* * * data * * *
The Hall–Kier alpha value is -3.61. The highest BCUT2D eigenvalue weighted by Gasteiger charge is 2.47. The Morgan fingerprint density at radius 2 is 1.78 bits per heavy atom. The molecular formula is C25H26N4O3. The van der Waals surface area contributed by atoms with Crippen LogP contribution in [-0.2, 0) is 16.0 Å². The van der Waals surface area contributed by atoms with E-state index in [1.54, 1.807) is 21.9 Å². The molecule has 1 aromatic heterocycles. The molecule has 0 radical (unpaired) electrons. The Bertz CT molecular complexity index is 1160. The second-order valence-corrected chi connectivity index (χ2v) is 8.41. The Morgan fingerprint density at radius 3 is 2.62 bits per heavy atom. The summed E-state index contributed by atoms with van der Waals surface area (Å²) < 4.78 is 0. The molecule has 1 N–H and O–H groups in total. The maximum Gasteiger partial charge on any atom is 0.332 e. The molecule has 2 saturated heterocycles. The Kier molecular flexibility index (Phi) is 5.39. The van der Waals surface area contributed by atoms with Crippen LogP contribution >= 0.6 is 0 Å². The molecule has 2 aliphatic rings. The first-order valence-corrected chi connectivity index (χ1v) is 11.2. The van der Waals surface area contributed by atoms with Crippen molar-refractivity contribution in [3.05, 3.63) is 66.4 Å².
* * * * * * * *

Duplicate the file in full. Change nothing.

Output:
The Hall–Kier alpha value is -3.61. The highest BCUT2D eigenvalue weighted by Gasteiger charge is 2.47. The Morgan fingerprint density at radius 2 is 1.78 bits per heavy atom. The molecular formula is C25H26N4O3. The van der Waals surface area contributed by atoms with Crippen LogP contribution in [-0.2, 0) is 16.0 Å². The van der Waals surface area contributed by atoms with E-state index in [1.54, 1.807) is 21.9 Å². The molecule has 1 aromatic heterocycles. The molecule has 0 radical (unpaired) electrons. The Bertz CT molecular complexity index is 1160. The second-order valence-corrected chi connectivity index (χ2v) is 8.41. The Morgan fingerprint density at radius 3 is 2.62 bits per heavy atom. The summed E-state index contributed by atoms with van der Waals surface area (Å²) < 4.78 is 0. The molecule has 1 N–H and O–H groups in total. The maximum Gasteiger partial charge on any atom is 0.332 e. The molecule has 2 saturated heterocycles. The Kier molecular flexibility index (Phi) is 5.39. The van der Waals surface area contributed by atoms with Crippen LogP contribution >= 0.6 is 0 Å². The molecule has 2 aliphatic rings. The first-order valence-corrected chi connectivity index (χ1v) is 11.2. The van der Waals surface area contributed by atoms with Crippen molar-refractivity contribution in [3.05, 3.63) is 66.4 Å².